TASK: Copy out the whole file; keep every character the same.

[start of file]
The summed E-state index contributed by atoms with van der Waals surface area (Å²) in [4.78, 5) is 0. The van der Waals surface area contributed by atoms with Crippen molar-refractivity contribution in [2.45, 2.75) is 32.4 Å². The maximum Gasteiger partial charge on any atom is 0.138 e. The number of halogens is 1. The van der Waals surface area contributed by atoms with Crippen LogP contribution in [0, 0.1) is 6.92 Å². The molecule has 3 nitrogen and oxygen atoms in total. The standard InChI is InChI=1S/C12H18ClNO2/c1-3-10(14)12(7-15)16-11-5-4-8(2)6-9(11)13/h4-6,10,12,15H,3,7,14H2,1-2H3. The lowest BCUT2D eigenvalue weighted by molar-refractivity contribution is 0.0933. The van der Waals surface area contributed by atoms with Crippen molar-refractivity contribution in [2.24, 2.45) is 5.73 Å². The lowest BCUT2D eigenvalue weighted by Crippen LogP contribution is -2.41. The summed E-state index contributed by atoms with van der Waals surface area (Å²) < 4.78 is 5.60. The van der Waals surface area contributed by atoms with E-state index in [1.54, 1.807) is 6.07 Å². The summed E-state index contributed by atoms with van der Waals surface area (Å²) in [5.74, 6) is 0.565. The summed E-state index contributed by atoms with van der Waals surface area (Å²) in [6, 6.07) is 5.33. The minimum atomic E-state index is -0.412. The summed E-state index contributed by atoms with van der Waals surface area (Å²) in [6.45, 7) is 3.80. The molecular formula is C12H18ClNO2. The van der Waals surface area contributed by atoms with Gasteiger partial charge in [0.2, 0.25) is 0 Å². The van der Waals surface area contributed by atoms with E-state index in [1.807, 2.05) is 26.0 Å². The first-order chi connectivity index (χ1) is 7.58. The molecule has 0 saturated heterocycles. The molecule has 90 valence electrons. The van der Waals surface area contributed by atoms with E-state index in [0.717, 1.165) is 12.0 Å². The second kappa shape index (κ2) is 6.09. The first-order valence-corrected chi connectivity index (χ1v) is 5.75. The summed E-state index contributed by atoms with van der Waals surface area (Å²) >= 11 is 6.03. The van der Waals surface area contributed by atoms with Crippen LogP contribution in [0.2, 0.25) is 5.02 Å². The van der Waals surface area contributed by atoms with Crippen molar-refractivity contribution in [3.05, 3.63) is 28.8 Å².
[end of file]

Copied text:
The summed E-state index contributed by atoms with van der Waals surface area (Å²) in [4.78, 5) is 0. The van der Waals surface area contributed by atoms with Crippen molar-refractivity contribution in [2.45, 2.75) is 32.4 Å². The maximum Gasteiger partial charge on any atom is 0.138 e. The number of halogens is 1. The van der Waals surface area contributed by atoms with Crippen LogP contribution in [0, 0.1) is 6.92 Å². The molecule has 3 nitrogen and oxygen atoms in total. The standard InChI is InChI=1S/C12H18ClNO2/c1-3-10(14)12(7-15)16-11-5-4-8(2)6-9(11)13/h4-6,10,12,15H,3,7,14H2,1-2H3. The lowest BCUT2D eigenvalue weighted by molar-refractivity contribution is 0.0933. The van der Waals surface area contributed by atoms with Crippen molar-refractivity contribution in [2.24, 2.45) is 5.73 Å². The lowest BCUT2D eigenvalue weighted by Crippen LogP contribution is -2.41. The summed E-state index contributed by atoms with van der Waals surface area (Å²) < 4.78 is 5.60. The van der Waals surface area contributed by atoms with E-state index in [1.54, 1.807) is 6.07 Å². The summed E-state index contributed by atoms with van der Waals surface area (Å²) in [5.74, 6) is 0.565. The summed E-state index contributed by atoms with van der Waals surface area (Å²) in [6, 6.07) is 5.33. The minimum atomic E-state index is -0.412. The summed E-state index contributed by atoms with van der Waals surface area (Å²) in [6.45, 7) is 3.80. The molecular formula is C12H18ClNO2. The van der Waals surface area contributed by atoms with Gasteiger partial charge in [0.2, 0.25) is 0 Å². The van der Waals surface area contributed by atoms with E-state index in [1.807, 2.05) is 26.0 Å². The first-order chi connectivity index (χ1) is 7.58. The molecule has 0 saturated heterocycles. The molecule has 90 valence electrons. The van der Waals surface area contributed by atoms with E-state index in [0.717, 1.165) is 12.0 Å². The second kappa shape index (κ2) is 6.09. The first-order valence-corrected chi connectivity index (χ1v) is 5.75. The summed E-state index contributed by atoms with van der Waals surface area (Å²) >= 11 is 6.03. The van der Waals surface area contributed by atoms with Crippen LogP contribution in [0.2, 0.25) is 5.02 Å². The van der Waals surface area contributed by atoms with Crippen molar-refractivity contribution in [3.05, 3.63) is 28.8 Å².